Planners and designers met Saturday to discuss traffic and safety improvements to South Florida Avenue in Lakeland.

  • Narrow sidewalks too close to the street, narrow lanes, and excessive truck traffic among issues currently seen on South Florida Avenue
  • Design workshop sponsored by FDOT and the City of Lakeland aims to discuss solutions
  • Planners wish to hear from the community before decisions on drastic changes made

Fixing South Florida Avenue is a major topic of discussion in Lakeland. It's a five-lane road that serves as one of the main north-south thoroughfares in the city.  

According to city leaders, between Ariana and Pine Streets narrow sidewalks too close to the street, narrow traveling lanes, and excessive truck traffic are among the most significant issues in need of solutions.

"It can be scary,” said resident Ken Bundy, who rides his bike on that stretch of road four days a week. "You got traffic whizzing by you at 40 miles per hour. I know it says 30, but it's 40, that's what they do. People just don’t see you, plus you have the traffic coming out of the side streets."

From May 14-20, planners and designers are in town, developing ideas for how to make the road safer. On Saturday they attended a design workshop sponsored by the Florida Department of Transportation and the City of Lakeland. The designers and planners were there to ask for the community's input.

Judi Piburn, founder of People Against Road Tragedy, was one of dozens of attendees.

"We'd like to have slower speeds and we'd like to have safer access for pedestrians, for bicyclists, for transit," said Piburn.

One of the options discussed during the design workshop was to convert this section of South Florida Avenue back to three lanes.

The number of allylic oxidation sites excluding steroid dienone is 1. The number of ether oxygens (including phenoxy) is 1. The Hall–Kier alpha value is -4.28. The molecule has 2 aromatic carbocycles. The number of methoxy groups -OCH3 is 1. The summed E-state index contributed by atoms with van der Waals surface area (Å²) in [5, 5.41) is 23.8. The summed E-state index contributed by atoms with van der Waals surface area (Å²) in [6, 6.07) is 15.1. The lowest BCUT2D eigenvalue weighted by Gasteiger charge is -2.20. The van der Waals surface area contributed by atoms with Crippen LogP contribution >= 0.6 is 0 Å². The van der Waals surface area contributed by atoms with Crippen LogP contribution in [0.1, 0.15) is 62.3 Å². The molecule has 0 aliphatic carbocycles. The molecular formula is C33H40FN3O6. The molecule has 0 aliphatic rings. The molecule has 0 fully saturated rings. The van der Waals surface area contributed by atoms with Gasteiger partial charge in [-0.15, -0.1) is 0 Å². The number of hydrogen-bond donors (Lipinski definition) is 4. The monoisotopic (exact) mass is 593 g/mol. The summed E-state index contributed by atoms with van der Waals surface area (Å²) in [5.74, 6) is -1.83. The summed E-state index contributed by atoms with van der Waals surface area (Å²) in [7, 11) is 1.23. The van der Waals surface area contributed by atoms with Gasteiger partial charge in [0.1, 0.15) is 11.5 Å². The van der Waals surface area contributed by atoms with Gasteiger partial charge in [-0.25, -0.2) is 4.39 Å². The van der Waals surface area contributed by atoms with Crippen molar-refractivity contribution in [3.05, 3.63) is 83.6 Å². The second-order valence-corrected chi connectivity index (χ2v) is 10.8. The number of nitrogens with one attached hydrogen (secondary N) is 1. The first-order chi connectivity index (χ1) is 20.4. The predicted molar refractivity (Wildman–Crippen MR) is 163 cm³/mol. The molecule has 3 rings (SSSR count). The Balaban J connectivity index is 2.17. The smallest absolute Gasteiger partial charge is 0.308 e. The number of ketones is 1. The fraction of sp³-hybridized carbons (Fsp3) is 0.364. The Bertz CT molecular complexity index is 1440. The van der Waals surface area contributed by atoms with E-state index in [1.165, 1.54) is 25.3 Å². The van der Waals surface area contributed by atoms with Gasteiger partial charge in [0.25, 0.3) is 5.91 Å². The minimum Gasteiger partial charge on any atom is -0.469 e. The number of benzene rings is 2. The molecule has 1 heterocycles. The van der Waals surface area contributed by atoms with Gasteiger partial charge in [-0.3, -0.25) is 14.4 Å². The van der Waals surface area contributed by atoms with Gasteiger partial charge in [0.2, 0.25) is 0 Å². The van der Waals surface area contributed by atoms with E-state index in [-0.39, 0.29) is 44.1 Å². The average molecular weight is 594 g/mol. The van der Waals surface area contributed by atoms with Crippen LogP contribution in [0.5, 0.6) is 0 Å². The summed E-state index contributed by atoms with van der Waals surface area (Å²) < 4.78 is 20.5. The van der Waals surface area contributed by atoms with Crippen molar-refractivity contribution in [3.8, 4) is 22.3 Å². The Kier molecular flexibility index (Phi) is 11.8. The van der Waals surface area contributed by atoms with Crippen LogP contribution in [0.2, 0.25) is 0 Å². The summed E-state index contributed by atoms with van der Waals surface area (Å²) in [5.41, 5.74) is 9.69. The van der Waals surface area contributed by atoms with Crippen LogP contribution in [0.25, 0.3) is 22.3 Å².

"Let's say that the numbers, the engineering numbers bear out that a three lane section would work, that would give you some real estate to make sidewalks wider, in some cases, even potentially provide on street parking,” explained Treasure coast Regional Planning Council Urban Planning Director Dana Little, one of the planners visiting to provide input at the workshop.

The planners don't want to make any drastic changes without hearing from the community.             

"We don't even know yet if reducing the number of lanes is a feasible option, so that's what we're exploring, but what we want to hear and what we need to hear from the community and what we're hearing already is that  something really needs to be done,” said Little.

The planners and designers will be at the Waller Center, located at 1065 South Florida Ave, Ste 2, during the week from 9 a.m - 9 p.m., testing ideas. Residents are asked to stop by if they have suggestions for changing the roadway.

On Friday, May 20, at 6 p.m., the group will present an overview of the community’s input and initial master plans. The presentation is taking place at the Polk Museum of Art.